Learn how training medical assistants (MAs) to use detailed note templates to provide pre-visit and in- room support improves efficiency of care and accuracy of documentation.
In dermatology, accurate diagnosis and treatment require careful focus on the patient's skin. Mistakes occur when the physician's focus is interrupted as they move back and forth between the patient and the computer. It is also inefficient and impersonal to focus on the computer, particularly in such a visual specialty. The goal was to:
Developing the Intervention
The team-based care model was first piloted at 1 Intermountain Healthcare location by Cort McCaughey, MD. Each dermatologist works with 3 MAs in 3 exam rooms while in clinic, with 1 MA per exam room. During the pre-visit, the MA:
Pulls the past medical history into the note
Updates the social and family histories
Selects the specific initial note template based on the patient's chief complaint
For example, if the patient is there for evaluation of hair loss, the MA pulls up the initial hair loss template. This template guides the MA to ask:
Relevant questions about the duration and location of the hair loss
If there is any associated pruritus or scalp tenderness
About the use of particular medications
For an understanding of the patient's hair care practices
This template empowers the MA to ask appropriate questions without possessing deep knowledge of the condition or chief complaint. The practice has built approximately 40 such templates to guide the MAs as they room each patient.
“Now while I am in the room, I spend nearly the entire visit face-to-face with the patient.”—Cort McCaughey, MD
After this initial information is gathered and recorded by the MA, half of the note is already built (which includes the History of Present Illness (HPI), past medical history, and allergies). The MA then presents the patient to the physician, and they both return to the room together. Once the physician makes a diagnosis, the MA pulls up the template for that specific diagnosis and inserts it below the information that was created prior to the physician entering the room.
For example, if the physician identified that the patient's hair loss is related to lichen planopilaris, the MA pulls up this template, which is pre-populated with the physical exam typical of this condition, the medications that are commonly prescribed, the standard discussion the physician should have with patients about this condition, and the appropriate ICD-10 code. The diagnosis and ICD-10 codes (part of the template that is pulled in at the time of diagnosis) are then copied from the note and pasted into the patient's problem list for billing. This way, the MA can draft the documentation without having to manually type in technical nomenclature (for example, lichen planopilaris) or lengthy descriptions of the physical exam.
At the conclusion of the visit, the physician spends 60-90 seconds customizing the documentation to the individual patient encounter.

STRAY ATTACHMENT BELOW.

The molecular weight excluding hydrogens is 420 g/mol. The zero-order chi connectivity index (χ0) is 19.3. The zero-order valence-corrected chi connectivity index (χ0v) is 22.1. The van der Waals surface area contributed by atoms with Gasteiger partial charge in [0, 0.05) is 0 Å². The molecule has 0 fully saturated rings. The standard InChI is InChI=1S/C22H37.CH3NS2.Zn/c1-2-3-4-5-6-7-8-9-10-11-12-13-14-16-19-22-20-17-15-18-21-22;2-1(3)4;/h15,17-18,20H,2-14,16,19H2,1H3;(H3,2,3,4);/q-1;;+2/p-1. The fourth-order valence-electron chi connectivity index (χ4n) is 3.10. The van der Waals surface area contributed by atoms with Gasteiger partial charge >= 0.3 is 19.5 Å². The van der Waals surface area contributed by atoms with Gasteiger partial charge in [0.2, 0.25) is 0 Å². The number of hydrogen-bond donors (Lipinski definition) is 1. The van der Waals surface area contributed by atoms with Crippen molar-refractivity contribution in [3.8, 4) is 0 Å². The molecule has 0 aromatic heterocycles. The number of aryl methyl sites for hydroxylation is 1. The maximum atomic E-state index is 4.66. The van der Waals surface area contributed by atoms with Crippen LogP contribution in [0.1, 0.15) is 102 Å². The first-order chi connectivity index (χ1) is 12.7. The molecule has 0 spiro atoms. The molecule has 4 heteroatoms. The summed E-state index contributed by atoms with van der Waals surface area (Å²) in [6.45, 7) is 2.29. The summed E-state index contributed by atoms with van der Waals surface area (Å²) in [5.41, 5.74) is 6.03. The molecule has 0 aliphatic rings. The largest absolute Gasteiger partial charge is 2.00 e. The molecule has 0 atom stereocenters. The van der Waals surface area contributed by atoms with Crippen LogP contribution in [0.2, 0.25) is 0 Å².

Despite data showing that this process, when implemented correctly, will cover the additional staff costs, a barrier to implementing this process may include the need for organizations to tightly monitor and control budgets. A common complaint heard from colleagues in other organizations is that administrators want to see increased patient volumes prior to hiring additional staff. This is not a safe and/or effective way of implementing scribes into practice; however, it is understandable that an organization trying to stay financially viable would want to see a return on their investment.
The initial pilot program was quite successful and has had overwhelming support from the organization within Dermatology. Dr McCaughey estimates that he has cut his total documentation time down from 3.5 hours per day to 1 hour per day. He indicated that his dictation is also more accurate. In his own practice, patient volumes increased by approximately 10-15 patients per day. Other colleagues within the organization have estimated that losing access to MA-scribes would cut their daily patient volumes in half.
To achieve the same results, physicians should be willing to invest the upfront time in developing the templates that MAs can use because it dramatically improves overall efficiency and satisfaction. In addition, during the pilot phase, the clinic learned of the importance of bringing in other stakeholders. For example, compliance professionals and individuals from leadership weighed in on the workflow. It is important to receive buy-in from stakeholders so that they can champion the spread of the model to other physicians and specialties.
Intermountain Healthcare is a team of nearly 40?000 caregivers who serve the health care needs of people across the Intermountain West, primarily in Utah, southern Idaho, and southern Nevada. Intermountain Healthcare is an integrated, not-for-profit health system. Dermatologists at Intermountain see 40-47 patients per day on average. This includes patients of all ages and with a wide variety of diagnoses.